RAGE Pathway Involved in CTEPH and iPAH Provides New Therapeutic Targets

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shutterstock_202549273New insights into the molecular mechanisms of chronic thromboembolic pulmonary hypertension (CTEPH) and idiopathic pulmonary arterial hypertension (iPAH) generally lead to new avenues of research for treatments that may work better than existing treatments or open the doors for previously untreatable patients. Work from Medical University Vienna in Austria, published in the journal PLoS One, established a relationship between the receptor for advanced glycation endproducts (RAGE) pathway and CTEPH/iPAH.

In the study, “Local and Systemic RAGE Axis Changes in Pulmonary Hypertension: CTEPH and iPAH,” specimens obtained from 26 CTEPH, 15 iPAH, and 15 aortic valve stenosis patients and 33 healthy volunteers were used to establish the connection. Serum levels of sRAGE, esRAGE, and HMGB1 (all molecules in the RAGE pathway involved in inflammation) were elevated in patients with CTEPH, and sRAGE and esRAGE were elevated in iPAH patients, with sRAGE higher in iPAH than CTEPH. Interestingly, sRAGE was lower in aortic valve stenosis patients than in healthy volunteers.

RAGE proteins were expressed in prototypical Heath Edwards lesions in iPAH patients and in endarterectomised tissues from CTEPH patients. These biomarkers were unchanged following surgery to correct for CTEPH, iPAH, or aortic valve stenosis, indicating that surgery does not improve the systemic inflammation of patients.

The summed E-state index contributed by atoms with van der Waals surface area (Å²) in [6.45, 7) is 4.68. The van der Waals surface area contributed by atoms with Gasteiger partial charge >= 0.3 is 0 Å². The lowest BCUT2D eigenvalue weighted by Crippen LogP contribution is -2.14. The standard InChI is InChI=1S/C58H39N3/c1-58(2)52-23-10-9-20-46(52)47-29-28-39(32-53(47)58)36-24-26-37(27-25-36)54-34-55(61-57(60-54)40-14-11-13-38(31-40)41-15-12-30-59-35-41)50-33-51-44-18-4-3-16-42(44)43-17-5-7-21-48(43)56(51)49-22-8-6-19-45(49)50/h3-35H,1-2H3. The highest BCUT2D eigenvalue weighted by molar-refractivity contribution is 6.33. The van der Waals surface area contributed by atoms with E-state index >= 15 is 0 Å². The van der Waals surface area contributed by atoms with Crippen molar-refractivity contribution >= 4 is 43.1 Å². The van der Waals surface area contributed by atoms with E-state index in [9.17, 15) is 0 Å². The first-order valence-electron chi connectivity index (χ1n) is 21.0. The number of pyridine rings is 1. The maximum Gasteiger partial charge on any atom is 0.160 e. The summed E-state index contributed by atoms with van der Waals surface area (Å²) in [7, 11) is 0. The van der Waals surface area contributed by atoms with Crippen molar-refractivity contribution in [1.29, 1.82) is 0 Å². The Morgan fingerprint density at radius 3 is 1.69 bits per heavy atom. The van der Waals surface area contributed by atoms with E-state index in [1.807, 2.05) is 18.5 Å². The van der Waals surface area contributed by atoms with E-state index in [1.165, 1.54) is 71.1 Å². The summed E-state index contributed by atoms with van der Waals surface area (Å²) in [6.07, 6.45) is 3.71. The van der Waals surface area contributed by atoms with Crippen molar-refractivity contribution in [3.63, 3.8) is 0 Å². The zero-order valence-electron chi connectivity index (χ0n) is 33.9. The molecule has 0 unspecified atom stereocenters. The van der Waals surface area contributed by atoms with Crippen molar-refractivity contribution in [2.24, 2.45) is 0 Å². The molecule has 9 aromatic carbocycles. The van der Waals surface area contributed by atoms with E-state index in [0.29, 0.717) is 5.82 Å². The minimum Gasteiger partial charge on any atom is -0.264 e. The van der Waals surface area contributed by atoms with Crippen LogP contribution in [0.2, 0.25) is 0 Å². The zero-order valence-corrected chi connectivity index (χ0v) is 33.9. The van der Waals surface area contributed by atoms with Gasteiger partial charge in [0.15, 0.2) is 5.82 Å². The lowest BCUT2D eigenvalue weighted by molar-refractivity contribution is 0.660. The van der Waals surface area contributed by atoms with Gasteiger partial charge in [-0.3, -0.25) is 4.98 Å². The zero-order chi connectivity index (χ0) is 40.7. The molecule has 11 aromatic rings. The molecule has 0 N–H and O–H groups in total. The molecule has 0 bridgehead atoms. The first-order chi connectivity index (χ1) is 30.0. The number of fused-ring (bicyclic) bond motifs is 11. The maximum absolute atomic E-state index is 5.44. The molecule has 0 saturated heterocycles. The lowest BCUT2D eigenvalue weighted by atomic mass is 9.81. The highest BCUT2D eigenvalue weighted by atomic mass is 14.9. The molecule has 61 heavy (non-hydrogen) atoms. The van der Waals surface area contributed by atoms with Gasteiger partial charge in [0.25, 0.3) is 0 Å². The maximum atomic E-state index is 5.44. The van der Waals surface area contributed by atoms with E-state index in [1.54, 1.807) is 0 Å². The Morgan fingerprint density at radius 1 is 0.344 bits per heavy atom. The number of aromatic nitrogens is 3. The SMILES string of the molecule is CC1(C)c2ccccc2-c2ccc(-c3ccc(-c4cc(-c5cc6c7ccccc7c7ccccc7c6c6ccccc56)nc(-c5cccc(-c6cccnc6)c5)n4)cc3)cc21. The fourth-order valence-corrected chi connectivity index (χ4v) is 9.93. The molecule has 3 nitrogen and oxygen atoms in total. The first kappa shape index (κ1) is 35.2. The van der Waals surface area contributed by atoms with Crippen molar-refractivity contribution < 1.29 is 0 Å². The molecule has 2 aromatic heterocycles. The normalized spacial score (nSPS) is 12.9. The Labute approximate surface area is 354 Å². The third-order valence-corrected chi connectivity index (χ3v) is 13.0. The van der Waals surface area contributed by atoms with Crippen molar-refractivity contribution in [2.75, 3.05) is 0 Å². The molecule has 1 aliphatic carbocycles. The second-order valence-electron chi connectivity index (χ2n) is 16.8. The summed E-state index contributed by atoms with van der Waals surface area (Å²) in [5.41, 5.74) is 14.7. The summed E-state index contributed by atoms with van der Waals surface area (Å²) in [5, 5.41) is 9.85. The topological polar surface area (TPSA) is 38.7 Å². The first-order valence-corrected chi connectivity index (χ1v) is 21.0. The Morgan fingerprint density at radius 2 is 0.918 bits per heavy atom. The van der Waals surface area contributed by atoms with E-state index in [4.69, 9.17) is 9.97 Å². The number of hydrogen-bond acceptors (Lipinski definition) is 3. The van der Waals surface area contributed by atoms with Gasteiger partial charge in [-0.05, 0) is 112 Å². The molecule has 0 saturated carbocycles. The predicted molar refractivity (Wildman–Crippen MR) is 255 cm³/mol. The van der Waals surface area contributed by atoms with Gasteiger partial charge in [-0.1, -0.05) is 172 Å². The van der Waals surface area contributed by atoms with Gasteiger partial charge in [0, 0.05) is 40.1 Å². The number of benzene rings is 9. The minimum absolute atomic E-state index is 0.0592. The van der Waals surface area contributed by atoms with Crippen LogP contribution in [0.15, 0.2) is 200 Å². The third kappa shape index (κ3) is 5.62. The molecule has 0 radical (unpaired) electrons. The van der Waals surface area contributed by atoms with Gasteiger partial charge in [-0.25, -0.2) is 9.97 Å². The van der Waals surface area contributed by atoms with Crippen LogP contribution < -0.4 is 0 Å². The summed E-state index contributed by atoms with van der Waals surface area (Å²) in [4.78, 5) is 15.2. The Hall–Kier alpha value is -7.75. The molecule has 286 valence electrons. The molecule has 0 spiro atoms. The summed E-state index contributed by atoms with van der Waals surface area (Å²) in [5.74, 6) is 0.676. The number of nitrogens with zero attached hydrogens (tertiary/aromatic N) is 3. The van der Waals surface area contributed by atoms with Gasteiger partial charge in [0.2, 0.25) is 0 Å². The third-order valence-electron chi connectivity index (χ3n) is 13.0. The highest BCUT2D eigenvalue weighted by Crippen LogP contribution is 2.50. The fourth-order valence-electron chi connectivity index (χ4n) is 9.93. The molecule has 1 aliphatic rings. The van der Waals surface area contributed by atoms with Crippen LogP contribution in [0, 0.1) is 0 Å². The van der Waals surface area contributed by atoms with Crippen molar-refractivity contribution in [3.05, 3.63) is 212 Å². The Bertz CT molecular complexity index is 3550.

A handful of RAGE inhibitors are currently under evaluation for other immune-linked diseases such as Alzheimer’s Disease and diabetes. At least nine clinical trials are registered for RAGE inhibitors, indicating that it may be relatively less burdensome to initiate RAGE inhibitor treatment for pulmonary hypertension. Indeed, further studies must first be conducted, but these recent findings may now lead RAGE inhibitors to represent a new vanguard in treatment for both CTEPH and iPAH.

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Maureen Newman is a science columnist for Pulmonary Hypertension News. She is currently a PhD student studying biomedical engineering at University of Rochester, working towards a career of research in biomaterials for drug delivery and regenerative medicine. She is an integral part of Dr. Danielle Benoit's laboratory, where she is investigating bone-homing therapeutics for osteoporosis treatment.
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